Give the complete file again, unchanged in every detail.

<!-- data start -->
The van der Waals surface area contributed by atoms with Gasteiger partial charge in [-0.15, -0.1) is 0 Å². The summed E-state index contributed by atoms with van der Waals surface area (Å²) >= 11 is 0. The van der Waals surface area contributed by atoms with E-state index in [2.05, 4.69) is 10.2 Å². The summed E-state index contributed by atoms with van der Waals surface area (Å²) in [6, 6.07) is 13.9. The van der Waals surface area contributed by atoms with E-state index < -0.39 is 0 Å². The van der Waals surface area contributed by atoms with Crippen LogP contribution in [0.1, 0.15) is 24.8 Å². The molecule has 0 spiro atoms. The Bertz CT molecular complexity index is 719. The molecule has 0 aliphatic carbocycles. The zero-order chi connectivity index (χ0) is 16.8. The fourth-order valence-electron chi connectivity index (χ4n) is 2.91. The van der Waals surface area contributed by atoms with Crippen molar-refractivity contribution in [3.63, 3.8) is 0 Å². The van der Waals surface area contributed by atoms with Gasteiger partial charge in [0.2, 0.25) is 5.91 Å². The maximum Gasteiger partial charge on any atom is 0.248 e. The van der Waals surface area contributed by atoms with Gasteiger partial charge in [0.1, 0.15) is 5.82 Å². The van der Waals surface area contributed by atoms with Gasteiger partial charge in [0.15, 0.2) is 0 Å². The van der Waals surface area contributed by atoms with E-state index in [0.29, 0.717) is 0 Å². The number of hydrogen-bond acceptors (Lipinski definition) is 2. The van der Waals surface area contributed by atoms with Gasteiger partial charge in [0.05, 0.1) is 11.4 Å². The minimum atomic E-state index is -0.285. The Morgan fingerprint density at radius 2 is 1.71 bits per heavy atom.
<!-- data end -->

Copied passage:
The van der Waals surface area contributed by atoms with Gasteiger partial charge in [-0.15, -0.1) is 0 Å². The summed E-state index contributed by atoms with van der Waals surface area (Å²) >= 11 is 0. The van der Waals surface area contributed by atoms with E-state index in [2.05, 4.69) is 10.2 Å². The summed E-state index contributed by atoms with van der Waals surface area (Å²) in [6, 6.07) is 13.9. The van der Waals surface area contributed by atoms with E-state index < -0.39 is 0 Å². The van der Waals surface area contributed by atoms with Crippen LogP contribution in [0.1, 0.15) is 24.8 Å². The molecule has 0 spiro atoms. The Bertz CT molecular complexity index is 719. The molecule has 0 aliphatic carbocycles. The zero-order chi connectivity index (χ0) is 16.8. The fourth-order valence-electron chi connectivity index (χ4n) is 2.91. The van der Waals surface area contributed by atoms with Crippen molar-refractivity contribution in [3.63, 3.8) is 0 Å². The van der Waals surface area contributed by atoms with Gasteiger partial charge in [0.2, 0.25) is 5.91 Å². The maximum Gasteiger partial charge on any atom is 0.248 e. The van der Waals surface area contributed by atoms with Gasteiger partial charge in [0.1, 0.15) is 5.82 Å². The van der Waals surface area contributed by atoms with Gasteiger partial charge in [0.15, 0.2) is 0 Å². The van der Waals surface area contributed by atoms with E-state index in [0.29, 0.717) is 0 Å². The number of hydrogen-bond acceptors (Lipinski definition) is 2. The van der Waals surface area contributed by atoms with Gasteiger partial charge in [0.05, 0.1) is 11.4 Å². The minimum atomic E-state index is -0.285. The Morgan fingerprint density at radius 2 is 1.71 bits per heavy atom.